You run the same route every day, a flat track. You run the same distance in the same amount of time. You know the route which means you don’t have to pay much attention.
One day you arrive to find the shape of the track has changed and the terrain is rocky. Your focus is heightened as you respond to the changes in movement required to take each step. You run the same time, but you don’t run as far a distance. That night you are more fatigued and sore in new places.
Ok… not my best metaphor but thanks for humoring me and hopefully seeing the point I’m trying to make. I think it makes sense to most that when the track was different, the runner felt more fatigued, using new muscles as well as additional mental energy to react to the changes.
We can afford this metaphorical runner some understanding as to how they feel different having navigated the new terrain. But when I meet with people who are going through any kind of life transition, they are sometimes surprised that they feel tired, they feel grief, they feel distracted, they feel just…different…not all there.
Change doesn’t have to be sad or even particularly hard to require us to use new mental energy to respond, to flex some lesser used muscles, for us to feel “it”.
Let’s consider some examples of transition…
Even if you enjoy it, the first few months of a new job or position may leave you feeling tired at the end of the day, physically or mentally. You are navigating a new terrain every day, learning new steps.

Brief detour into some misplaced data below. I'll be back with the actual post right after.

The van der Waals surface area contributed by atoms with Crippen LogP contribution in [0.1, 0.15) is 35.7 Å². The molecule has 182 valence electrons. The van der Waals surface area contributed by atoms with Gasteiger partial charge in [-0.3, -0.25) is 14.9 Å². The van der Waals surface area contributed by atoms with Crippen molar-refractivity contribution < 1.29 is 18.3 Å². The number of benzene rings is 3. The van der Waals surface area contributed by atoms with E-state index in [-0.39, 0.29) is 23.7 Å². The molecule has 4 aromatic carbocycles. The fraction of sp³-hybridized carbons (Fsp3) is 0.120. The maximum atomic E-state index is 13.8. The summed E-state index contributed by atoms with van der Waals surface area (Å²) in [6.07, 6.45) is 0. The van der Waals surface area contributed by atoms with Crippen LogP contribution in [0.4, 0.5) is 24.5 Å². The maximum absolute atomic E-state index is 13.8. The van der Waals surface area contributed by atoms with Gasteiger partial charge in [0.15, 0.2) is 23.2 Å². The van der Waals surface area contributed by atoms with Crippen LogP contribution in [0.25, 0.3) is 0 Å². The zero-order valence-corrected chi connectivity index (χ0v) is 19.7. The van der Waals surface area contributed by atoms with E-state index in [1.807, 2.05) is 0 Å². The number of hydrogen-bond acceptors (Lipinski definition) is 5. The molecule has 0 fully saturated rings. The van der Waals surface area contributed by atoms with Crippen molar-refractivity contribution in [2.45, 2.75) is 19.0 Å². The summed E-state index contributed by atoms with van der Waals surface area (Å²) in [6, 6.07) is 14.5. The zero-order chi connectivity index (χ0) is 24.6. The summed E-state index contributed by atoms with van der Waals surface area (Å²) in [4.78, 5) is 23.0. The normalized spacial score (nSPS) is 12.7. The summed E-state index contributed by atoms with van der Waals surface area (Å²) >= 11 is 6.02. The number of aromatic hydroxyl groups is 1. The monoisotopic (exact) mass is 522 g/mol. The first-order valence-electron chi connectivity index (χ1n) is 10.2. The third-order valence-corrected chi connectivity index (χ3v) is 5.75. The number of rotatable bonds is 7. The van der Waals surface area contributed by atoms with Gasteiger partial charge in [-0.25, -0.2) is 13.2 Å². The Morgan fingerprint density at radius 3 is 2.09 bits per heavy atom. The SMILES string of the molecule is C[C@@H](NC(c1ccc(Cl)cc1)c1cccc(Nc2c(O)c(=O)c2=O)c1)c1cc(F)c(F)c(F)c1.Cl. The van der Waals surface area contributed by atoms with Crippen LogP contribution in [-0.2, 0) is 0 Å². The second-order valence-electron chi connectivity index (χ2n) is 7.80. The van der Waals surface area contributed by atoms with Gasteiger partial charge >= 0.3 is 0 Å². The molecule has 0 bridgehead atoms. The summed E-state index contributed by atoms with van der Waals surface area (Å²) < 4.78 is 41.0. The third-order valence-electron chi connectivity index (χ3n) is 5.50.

Empty nesting. Even if your child is settled and in a good place outside of the home, the terrain of your household has changed with new routines, new priorities, new unknowns.
Maybe one day you’ve come to the realization that life hasn’t gone the way you imagined it would. A change in conceptual realities is still a change to get used to.
In January, many teams returned to the notable absence of employees who participated in the Voluntary Retirement Benefit Program. You may have found yourself reaching to call someone only to remember that they are no longer there. You may have walked by an empty office, noticing the quiet and absence of a comrade. You may have found yourself thinking about your own retirement goals – representing a transition on the horizon.
Transitions are a time to utilize coping skills you haven’t had to use in a while or ever before. A chance to stop and evaluate or reinforce your priorities and values. To take time to validate and explore what you feel. A time to flex the muscle of reaching out for support.
If you are in a time of transition, be kind to yourself. What you are feeling is valid. Give yourself credit for the new terrain you are navigating. See the opportunities and challenges and celebrate small wins. Apply one of my favorite terms and “engage ambiguity”. Allow yourself to grieve any of the losses, even if they happen for positive reasons. Be generous in allowing yourself the need for rest and rejuventation. Care for your wellbeing.
If you’d like resources for additional support through a time of transition, please contact the Work/Life Center through email or at 919-531-5433.